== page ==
He cited the status of marriage in the laws of the United States of America, explaining that in Nigeria as a multi-cultural society, the federal government has no business in issues relating to marriage.
On stamp duties and public holidays, the chairman of the Senate Constitution Amendment Committee said, "These are issues that should be open to both the central and state governments to legislate upon.
"States should be able to impose stamp duties tax transactions within their jurisdiction as revenue drive and control over proprietary transactions within their jurisdiction.
"Public holidays are declared for various reasons and it should be open to both tiers of governments to declare holidays in honour of certain notable events or celebration. For the states, this will create an opportunity to honour events or traditional festivals not given national acclaim."
Ekweremadu noted that insurance should not be on the Exclusive legislative list as, "states have an interest in regulating issues such as motor vehicle insurance and housing insurance within their jurisdiction. Thus, insurance should be a matter on concurrent list with both tiers of government exercising legislative powers thereon to the extent of their respective interests."
He said though the constitution was silent on the residual list, "matters relating to civil service, administration of local government affairs, state accounts and budgets, residency issues within states, state judiciary and appointments" should be under the residual list.
On local government, the deputy senate president said the Supreme Court, "in the Attorney General of Lagos vs. the Attorney General of the Federation and other landmark cases have held that matters outside the exclusive and concurrent lists are residual matters which are exclusive to the states.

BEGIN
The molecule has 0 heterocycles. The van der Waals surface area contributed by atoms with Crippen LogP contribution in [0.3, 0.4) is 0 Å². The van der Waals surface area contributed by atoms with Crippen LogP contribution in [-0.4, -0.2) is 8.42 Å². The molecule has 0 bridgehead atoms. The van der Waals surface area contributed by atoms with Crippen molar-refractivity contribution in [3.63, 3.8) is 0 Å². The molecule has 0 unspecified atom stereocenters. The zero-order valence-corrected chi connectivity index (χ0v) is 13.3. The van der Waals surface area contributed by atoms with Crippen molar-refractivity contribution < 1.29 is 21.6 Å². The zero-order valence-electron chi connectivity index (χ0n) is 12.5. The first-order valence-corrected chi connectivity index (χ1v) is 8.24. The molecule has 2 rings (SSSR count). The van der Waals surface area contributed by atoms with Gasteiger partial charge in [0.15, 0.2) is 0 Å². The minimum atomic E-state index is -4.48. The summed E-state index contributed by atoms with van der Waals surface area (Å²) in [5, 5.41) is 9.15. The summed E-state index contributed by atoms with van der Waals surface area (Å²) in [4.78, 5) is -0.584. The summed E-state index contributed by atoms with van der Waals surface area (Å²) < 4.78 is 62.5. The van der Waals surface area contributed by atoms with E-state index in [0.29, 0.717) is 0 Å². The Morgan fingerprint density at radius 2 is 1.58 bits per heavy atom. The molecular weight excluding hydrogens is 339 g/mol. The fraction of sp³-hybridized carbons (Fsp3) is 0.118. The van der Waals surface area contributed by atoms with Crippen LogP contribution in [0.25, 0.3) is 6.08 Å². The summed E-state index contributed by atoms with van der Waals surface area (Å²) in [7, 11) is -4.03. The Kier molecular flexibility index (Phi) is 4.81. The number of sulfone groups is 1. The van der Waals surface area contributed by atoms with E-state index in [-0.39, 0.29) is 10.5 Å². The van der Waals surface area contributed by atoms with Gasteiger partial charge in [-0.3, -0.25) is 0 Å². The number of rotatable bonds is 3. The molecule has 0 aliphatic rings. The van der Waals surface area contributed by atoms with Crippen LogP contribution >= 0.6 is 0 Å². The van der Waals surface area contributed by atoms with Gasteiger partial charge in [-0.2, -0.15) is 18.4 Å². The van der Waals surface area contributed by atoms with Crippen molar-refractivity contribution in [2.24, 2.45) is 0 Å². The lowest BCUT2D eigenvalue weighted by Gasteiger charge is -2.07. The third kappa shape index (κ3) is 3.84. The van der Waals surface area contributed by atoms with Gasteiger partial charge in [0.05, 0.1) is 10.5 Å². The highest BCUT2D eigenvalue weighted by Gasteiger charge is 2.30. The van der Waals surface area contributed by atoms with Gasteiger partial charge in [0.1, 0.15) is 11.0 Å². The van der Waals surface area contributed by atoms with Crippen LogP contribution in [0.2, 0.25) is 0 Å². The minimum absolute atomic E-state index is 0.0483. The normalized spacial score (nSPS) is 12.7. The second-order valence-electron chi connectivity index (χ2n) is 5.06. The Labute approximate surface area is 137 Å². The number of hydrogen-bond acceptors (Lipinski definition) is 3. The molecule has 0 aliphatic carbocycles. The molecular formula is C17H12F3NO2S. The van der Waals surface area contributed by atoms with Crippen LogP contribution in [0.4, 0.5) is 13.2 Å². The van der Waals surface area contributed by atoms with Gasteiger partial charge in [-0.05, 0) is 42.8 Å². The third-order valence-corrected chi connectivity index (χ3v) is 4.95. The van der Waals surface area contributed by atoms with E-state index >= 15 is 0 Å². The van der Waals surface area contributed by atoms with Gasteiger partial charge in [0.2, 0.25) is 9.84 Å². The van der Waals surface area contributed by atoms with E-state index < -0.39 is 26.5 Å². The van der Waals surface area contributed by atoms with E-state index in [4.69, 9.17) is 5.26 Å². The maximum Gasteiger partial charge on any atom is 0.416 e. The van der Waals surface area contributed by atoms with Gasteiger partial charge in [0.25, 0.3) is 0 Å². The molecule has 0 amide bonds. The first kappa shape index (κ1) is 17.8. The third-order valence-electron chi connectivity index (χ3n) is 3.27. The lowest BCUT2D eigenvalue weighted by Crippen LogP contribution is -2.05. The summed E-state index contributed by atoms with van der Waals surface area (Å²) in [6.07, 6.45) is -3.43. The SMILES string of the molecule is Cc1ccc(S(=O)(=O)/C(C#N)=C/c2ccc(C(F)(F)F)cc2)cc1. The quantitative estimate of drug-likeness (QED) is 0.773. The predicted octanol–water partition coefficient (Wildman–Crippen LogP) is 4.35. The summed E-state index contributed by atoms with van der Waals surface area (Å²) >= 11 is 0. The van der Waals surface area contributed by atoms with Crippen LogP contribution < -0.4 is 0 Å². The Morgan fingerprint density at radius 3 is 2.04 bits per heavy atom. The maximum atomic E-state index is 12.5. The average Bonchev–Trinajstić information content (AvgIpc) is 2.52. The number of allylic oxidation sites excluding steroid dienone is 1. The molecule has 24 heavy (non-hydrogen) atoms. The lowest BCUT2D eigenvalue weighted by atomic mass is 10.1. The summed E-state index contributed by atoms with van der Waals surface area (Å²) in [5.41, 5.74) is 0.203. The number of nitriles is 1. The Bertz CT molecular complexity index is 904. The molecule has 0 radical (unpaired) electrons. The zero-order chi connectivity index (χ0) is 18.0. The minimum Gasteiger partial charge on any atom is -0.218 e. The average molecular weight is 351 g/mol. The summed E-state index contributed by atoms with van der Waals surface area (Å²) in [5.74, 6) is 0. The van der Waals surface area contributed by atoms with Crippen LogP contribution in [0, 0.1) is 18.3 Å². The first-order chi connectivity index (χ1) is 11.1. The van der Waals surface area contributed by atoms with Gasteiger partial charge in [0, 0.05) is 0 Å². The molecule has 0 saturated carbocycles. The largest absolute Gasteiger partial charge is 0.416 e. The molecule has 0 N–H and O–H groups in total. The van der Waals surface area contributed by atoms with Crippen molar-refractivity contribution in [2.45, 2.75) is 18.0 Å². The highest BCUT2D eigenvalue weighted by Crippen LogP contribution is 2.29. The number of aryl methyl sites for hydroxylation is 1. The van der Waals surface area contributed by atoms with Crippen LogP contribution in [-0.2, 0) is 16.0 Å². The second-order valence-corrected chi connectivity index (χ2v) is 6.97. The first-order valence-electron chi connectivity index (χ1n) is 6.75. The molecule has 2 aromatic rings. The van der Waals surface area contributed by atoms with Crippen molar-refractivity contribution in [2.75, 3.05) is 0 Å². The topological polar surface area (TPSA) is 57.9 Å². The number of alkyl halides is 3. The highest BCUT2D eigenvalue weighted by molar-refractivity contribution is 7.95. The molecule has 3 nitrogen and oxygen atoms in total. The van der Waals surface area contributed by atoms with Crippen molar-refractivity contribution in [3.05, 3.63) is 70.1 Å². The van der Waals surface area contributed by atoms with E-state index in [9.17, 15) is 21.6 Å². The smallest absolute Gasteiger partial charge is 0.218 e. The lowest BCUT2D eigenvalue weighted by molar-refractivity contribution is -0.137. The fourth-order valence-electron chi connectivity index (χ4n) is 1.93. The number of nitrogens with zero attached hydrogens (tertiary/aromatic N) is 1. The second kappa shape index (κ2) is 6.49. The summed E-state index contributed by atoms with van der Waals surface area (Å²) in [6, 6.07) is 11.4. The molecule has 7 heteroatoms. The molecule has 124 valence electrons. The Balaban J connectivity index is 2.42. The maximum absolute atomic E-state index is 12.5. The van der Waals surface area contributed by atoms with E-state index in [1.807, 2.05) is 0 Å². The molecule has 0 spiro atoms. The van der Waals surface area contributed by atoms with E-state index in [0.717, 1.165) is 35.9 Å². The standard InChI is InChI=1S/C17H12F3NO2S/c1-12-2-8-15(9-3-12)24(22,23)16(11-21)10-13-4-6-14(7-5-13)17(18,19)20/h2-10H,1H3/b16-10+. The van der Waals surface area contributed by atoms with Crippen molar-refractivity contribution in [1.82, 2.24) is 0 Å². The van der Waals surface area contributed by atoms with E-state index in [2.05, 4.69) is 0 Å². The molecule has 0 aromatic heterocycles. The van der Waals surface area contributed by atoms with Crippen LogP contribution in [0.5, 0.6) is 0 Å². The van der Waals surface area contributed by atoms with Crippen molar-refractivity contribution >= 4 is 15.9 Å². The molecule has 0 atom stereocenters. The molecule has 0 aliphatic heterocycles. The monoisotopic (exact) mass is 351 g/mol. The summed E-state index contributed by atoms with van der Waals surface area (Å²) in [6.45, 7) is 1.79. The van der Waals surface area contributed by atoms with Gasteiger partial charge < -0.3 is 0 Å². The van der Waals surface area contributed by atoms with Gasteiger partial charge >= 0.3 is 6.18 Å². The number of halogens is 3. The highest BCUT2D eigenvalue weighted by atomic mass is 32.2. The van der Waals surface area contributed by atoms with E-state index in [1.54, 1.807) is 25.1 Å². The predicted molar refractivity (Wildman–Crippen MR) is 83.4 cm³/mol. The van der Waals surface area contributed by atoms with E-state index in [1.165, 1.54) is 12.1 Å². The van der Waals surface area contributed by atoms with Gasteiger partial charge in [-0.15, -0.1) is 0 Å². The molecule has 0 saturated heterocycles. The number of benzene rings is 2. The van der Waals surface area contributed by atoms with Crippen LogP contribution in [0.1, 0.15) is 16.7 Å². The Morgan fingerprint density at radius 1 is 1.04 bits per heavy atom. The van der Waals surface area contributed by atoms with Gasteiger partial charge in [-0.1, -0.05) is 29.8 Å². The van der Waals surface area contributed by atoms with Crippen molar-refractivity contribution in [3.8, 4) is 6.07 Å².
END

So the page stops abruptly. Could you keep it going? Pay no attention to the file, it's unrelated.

"The absence of a clearly defined Residual List in the constitution, however, creates ambiguity as to its exact scope and content, leading to several clamours for its express function by the constitution."
On local governments, he told the governors, "Crucially, local governments are left out in the allocation of powers between tiers of government, despite being established as a distinct tier. Rather, the constitution merely provides for their functions under the Fourth Schedule while subordinating them to the control of the state governments."
But when THISDAY contacted the deputy senate president for his reaction on the document, he declined to comment.
However, one governor who preferred not to be mentioned told THISDAY last night that they were working on the document in order to come up with a joint decision on the issue.
State Chief Executives Meet Tuesday
Meanwhile, the governors are expected to meet on Tuesday to discuss the continued deductions from the Federation Account by the Nigeria National Petroleum Corporation (NNPC), Petroleum Products Pricing Regulatory Agency (PPPRA) and for the purpose of the Sovereign Wealth Fund.
The meeting is coming in the wake of the failure of the Presidency and governors to reach an amicable resolution of the matter currently before the Supreme Court.
The Presidency and governors were expected to report to the Supreme Court Thursday with the agreed terms of settlement but they could not do so because no agreement had been reached.
Counsel to the Federal Government, Chief Wole Olanipekun (SAN), told the court that no agreement had been reached on the terms of settlement.
He, therefore, prayed the court for an adjournment to enable the two parties reach acceptable settlement terms. The governors are expected to take a final position on the issues and other matters at their meeting on Tuesday.